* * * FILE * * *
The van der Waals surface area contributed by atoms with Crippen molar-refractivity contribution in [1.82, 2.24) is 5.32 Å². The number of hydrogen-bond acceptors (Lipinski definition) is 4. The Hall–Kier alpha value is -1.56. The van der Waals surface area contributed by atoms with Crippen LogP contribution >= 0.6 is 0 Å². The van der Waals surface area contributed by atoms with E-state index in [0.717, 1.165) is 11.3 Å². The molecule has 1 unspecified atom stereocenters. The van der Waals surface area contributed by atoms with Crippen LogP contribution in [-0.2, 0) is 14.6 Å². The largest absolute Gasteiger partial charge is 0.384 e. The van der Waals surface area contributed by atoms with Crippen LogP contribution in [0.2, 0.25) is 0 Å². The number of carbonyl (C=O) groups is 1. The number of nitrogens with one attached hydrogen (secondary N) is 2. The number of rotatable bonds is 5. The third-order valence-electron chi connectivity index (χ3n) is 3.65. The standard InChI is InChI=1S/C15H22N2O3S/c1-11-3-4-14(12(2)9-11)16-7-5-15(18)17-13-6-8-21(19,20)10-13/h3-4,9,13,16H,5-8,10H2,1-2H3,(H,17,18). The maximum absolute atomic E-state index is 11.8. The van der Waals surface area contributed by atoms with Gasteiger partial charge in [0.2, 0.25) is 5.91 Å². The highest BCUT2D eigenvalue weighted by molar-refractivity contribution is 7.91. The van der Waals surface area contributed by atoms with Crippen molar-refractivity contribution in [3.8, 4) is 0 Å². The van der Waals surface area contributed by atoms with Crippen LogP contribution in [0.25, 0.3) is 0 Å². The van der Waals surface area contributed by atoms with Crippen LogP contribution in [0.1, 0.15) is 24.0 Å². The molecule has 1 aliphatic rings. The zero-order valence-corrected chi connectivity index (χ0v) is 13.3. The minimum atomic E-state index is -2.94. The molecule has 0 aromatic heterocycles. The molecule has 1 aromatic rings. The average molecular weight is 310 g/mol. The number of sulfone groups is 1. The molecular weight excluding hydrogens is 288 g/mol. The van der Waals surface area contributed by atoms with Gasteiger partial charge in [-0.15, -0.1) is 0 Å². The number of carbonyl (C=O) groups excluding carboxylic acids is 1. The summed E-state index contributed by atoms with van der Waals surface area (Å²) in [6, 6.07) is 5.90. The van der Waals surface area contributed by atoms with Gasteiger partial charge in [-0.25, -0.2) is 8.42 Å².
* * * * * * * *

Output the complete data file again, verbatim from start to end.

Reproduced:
The van der Waals surface area contributed by atoms with Crippen molar-refractivity contribution in [1.82, 2.24) is 5.32 Å². The number of hydrogen-bond acceptors (Lipinski definition) is 4. The Hall–Kier alpha value is -1.56. The van der Waals surface area contributed by atoms with Crippen LogP contribution >= 0.6 is 0 Å². The van der Waals surface area contributed by atoms with E-state index in [0.717, 1.165) is 11.3 Å². The molecule has 1 unspecified atom stereocenters. The van der Waals surface area contributed by atoms with Crippen LogP contribution in [-0.2, 0) is 14.6 Å². The largest absolute Gasteiger partial charge is 0.384 e. The van der Waals surface area contributed by atoms with Crippen LogP contribution in [0.2, 0.25) is 0 Å². The number of carbonyl (C=O) groups is 1. The number of nitrogens with one attached hydrogen (secondary N) is 2. The number of rotatable bonds is 5. The third-order valence-electron chi connectivity index (χ3n) is 3.65. The standard InChI is InChI=1S/C15H22N2O3S/c1-11-3-4-14(12(2)9-11)16-7-5-15(18)17-13-6-8-21(19,20)10-13/h3-4,9,13,16H,5-8,10H2,1-2H3,(H,17,18). The maximum absolute atomic E-state index is 11.8. The van der Waals surface area contributed by atoms with Gasteiger partial charge in [0.2, 0.25) is 5.91 Å². The highest BCUT2D eigenvalue weighted by molar-refractivity contribution is 7.91. The van der Waals surface area contributed by atoms with Crippen molar-refractivity contribution in [3.8, 4) is 0 Å². The van der Waals surface area contributed by atoms with Crippen LogP contribution in [0.25, 0.3) is 0 Å². The van der Waals surface area contributed by atoms with Crippen LogP contribution in [0.1, 0.15) is 24.0 Å². The molecule has 1 aliphatic rings. The zero-order valence-corrected chi connectivity index (χ0v) is 13.3. The minimum atomic E-state index is -2.94. The molecule has 0 aromatic heterocycles. The molecule has 1 aromatic rings. The average molecular weight is 310 g/mol. The number of sulfone groups is 1. The molecular weight excluding hydrogens is 288 g/mol. The van der Waals surface area contributed by atoms with Gasteiger partial charge in [-0.15, -0.1) is 0 Å². The number of carbonyl (C=O) groups excluding carboxylic acids is 1. The summed E-state index contributed by atoms with van der Waals surface area (Å²) in [6, 6.07) is 5.90. The van der Waals surface area contributed by atoms with Gasteiger partial charge in [-0.25, -0.2) is 8.42 Å².